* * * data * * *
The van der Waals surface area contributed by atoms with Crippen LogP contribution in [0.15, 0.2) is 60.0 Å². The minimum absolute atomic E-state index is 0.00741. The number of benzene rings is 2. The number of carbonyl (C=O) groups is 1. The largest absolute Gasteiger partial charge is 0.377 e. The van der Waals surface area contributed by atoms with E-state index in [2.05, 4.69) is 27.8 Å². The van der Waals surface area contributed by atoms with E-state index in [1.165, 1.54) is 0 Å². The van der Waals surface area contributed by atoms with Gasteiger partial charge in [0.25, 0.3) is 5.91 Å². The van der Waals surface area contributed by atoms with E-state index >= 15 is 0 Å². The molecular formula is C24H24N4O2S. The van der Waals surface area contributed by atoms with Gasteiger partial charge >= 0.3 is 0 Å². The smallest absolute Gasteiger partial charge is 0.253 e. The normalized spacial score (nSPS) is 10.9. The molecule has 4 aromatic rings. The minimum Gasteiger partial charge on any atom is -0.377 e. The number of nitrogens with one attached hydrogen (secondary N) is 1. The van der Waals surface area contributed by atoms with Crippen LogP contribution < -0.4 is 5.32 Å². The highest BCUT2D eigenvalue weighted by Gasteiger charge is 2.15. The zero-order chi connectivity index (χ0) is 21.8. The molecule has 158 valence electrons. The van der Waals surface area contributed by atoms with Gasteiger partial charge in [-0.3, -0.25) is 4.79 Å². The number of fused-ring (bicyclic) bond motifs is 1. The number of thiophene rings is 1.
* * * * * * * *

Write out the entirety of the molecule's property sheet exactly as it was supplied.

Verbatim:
The van der Waals surface area contributed by atoms with Crippen LogP contribution in [0.15, 0.2) is 60.0 Å². The minimum absolute atomic E-state index is 0.00741. The number of benzene rings is 2. The number of carbonyl (C=O) groups is 1. The largest absolute Gasteiger partial charge is 0.377 e. The van der Waals surface area contributed by atoms with E-state index in [2.05, 4.69) is 27.8 Å². The van der Waals surface area contributed by atoms with E-state index in [1.165, 1.54) is 0 Å². The van der Waals surface area contributed by atoms with Gasteiger partial charge in [0.25, 0.3) is 5.91 Å². The van der Waals surface area contributed by atoms with E-state index >= 15 is 0 Å². The molecular formula is C24H24N4O2S. The van der Waals surface area contributed by atoms with Gasteiger partial charge >= 0.3 is 0 Å². The smallest absolute Gasteiger partial charge is 0.253 e. The normalized spacial score (nSPS) is 10.9. The molecule has 4 aromatic rings. The minimum Gasteiger partial charge on any atom is -0.377 e. The number of nitrogens with one attached hydrogen (secondary N) is 1. The van der Waals surface area contributed by atoms with Crippen LogP contribution < -0.4 is 5.32 Å². The highest BCUT2D eigenvalue weighted by Gasteiger charge is 2.15. The zero-order chi connectivity index (χ0) is 21.8. The molecule has 158 valence electrons. The van der Waals surface area contributed by atoms with Gasteiger partial charge in [-0.3, -0.25) is 4.79 Å². The number of fused-ring (bicyclic) bond motifs is 1. The number of thiophene rings is 1.